Kim Jong Un Is in a Coma, Ex-South Korean Official Says

Kim Jong Un coma

Getty Ex South-Korean official reports that North Korean Leader Kim Jong Un is in a coma.

North Korea’s Supreme Leader Kim Jong Un is “in a coma” according to Changon Song-min, a former aide to South Korea’s late president, as reported by DNA. On August 23, Chang said the while Kim is not dead, his sister, Kim Yo Jong, 32, is already being groomed to take over as leader.

While CNN reported on August 21, that Kim’s younger sister was given partial authority to oversee “general state affairs” in order to ease the leader’s workload, there was no information linking that decision to Kim’s health. South Korea’s National Intelligence Service (NIS) said that Kim’s decision to transfer more power to his sister further bolstered the argument that she is now the country’s “de-facto second in command.”

Who is Kim Jong-un’s sister? Everything we know about Kim Yo JongAs unconfirmed reports suggest North Korean leader Kim Jong-un is unwell, The Telegraph’s Asia correspondent Nicola Smith explains what we know about his sister and potential successor, Kim Yo Jong. In North Korea, Kim Jong-un is the single face and leader of the regime. But behind the scenes, his sister is a powerful key player…2020-04-21T19:42:00Z

However, according to the office of Representative Kim Byung-kee, who attended the NIS briefing on Wednesday, Kim, 36, is still the ultimate authority and will continue to exercise “absolute power” as North Korea’s leader.

Chang, who said he received the latest update on Kim’s health from a source in China, claims that recent photos of Kim released to the North Korean media were fake.  “I assess him to be in a coma, but his life has not ended,” Chang said in an interview with South Korean media. A complete succession structure has not been formed, so Kim Yo Jong is being brought to the fore as the vacuum cannot be maintained for a prolonged period.”

False Reports That Kim Jong Un Died Swirled Online Back in April

Kim Jong Un

GettyNorth Korean leader Kim Jong Un attends the joint press conference with South Korean President Moon Jae-in on September 19, 2018 in Pyongyang, North Korea.

Amid a lack of public appearances, on April 12, it was reported that Kim underwent heart surgery and was in a “vegetative state” as a result of a stent procedure gone awry. At the time, North Korea did not acknowledge these reports or comment on their leader’s health.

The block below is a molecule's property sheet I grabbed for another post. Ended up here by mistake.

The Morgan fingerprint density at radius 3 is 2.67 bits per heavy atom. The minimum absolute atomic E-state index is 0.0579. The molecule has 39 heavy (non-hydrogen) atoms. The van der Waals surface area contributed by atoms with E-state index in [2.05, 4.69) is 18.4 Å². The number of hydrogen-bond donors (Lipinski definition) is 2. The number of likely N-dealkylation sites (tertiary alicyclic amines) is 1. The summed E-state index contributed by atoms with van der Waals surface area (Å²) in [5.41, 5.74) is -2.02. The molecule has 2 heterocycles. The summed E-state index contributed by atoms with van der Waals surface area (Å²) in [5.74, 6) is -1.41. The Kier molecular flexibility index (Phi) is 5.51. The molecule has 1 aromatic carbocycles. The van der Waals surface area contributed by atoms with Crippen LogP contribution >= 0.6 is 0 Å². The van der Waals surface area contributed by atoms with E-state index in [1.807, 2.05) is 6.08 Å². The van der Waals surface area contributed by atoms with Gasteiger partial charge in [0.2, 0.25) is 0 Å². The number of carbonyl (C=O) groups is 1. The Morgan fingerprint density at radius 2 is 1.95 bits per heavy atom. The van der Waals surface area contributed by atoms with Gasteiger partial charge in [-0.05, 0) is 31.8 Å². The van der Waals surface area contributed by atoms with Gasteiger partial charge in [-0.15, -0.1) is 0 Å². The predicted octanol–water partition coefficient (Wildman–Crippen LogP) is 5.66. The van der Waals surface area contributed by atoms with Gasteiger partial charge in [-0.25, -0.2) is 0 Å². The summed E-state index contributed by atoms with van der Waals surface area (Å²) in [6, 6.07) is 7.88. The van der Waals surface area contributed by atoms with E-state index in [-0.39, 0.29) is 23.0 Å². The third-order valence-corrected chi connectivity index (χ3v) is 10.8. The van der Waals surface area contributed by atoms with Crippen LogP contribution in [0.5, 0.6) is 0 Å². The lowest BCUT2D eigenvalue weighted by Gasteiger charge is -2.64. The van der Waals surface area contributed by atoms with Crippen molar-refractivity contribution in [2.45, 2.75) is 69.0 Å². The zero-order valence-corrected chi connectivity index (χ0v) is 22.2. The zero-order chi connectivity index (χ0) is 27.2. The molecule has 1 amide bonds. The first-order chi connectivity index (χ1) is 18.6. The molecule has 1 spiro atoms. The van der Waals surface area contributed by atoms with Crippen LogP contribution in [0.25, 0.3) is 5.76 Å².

On April 21, CNN reported that Kim was “gravely ill, while an MSNBC reporter tweeted apparent news of Kim being brain dead, which had claimed two U.S. officials as sources for the information, but then deleted the tweet.

On April 24, a Reuters report cited “three people familiar with the situation” for its report that China had dispatched a medical team to North Korea to check in on the Supreme Leader’s health, but was “unable to immediately determine what the trip by the Chinese team signaled in terms of Kim’s health.”

However, the rumors were dispelled after Kim made a public appearance on May 1. NK News reported that Kim arrived with his sister, along with numerous other North Korean officials, to the Sunchon Phosphatic Fertilizer Factory to celebrate International Labor Day. He was photographed smiling at the ribbon cutting ceremony.

Would Kim Yo Jong Take Over as Leader if Kim Died?

Kim Yo Jong

GettyKim Yo Jong, sister of North Korea’s leader Kim Jong Un, attends wreath-laying ceremony in 2019.

Daughter of Kim Jong Il and Ko Yong Hui, Kim Yo Jong is believed to be the youngest of seven siblings, born in 1987, and considered a “favored member” of the family. She is a trusted advisor to Kim and in 2018 was nominated to North Korea’s politburo.

Kim Yo Jong is largely credited for creating her big brother’s public image, following the trends of fellow dictators around the world. While she briefly lost some of her power in 2019 after negotiations with President Trump fell through in Hanoi, she has since earned her way back to being the most powerful woman in North Korea.

According to the Washington Examiner, “North Korean experts are also divided on whether a woman could ever take command. After all, North Korea is very traditional, and it would be very hard for other Pyongyang elites to accept her as supreme leader. It is very probable that she would be pushed aside once her brother has an old enough male heir.”

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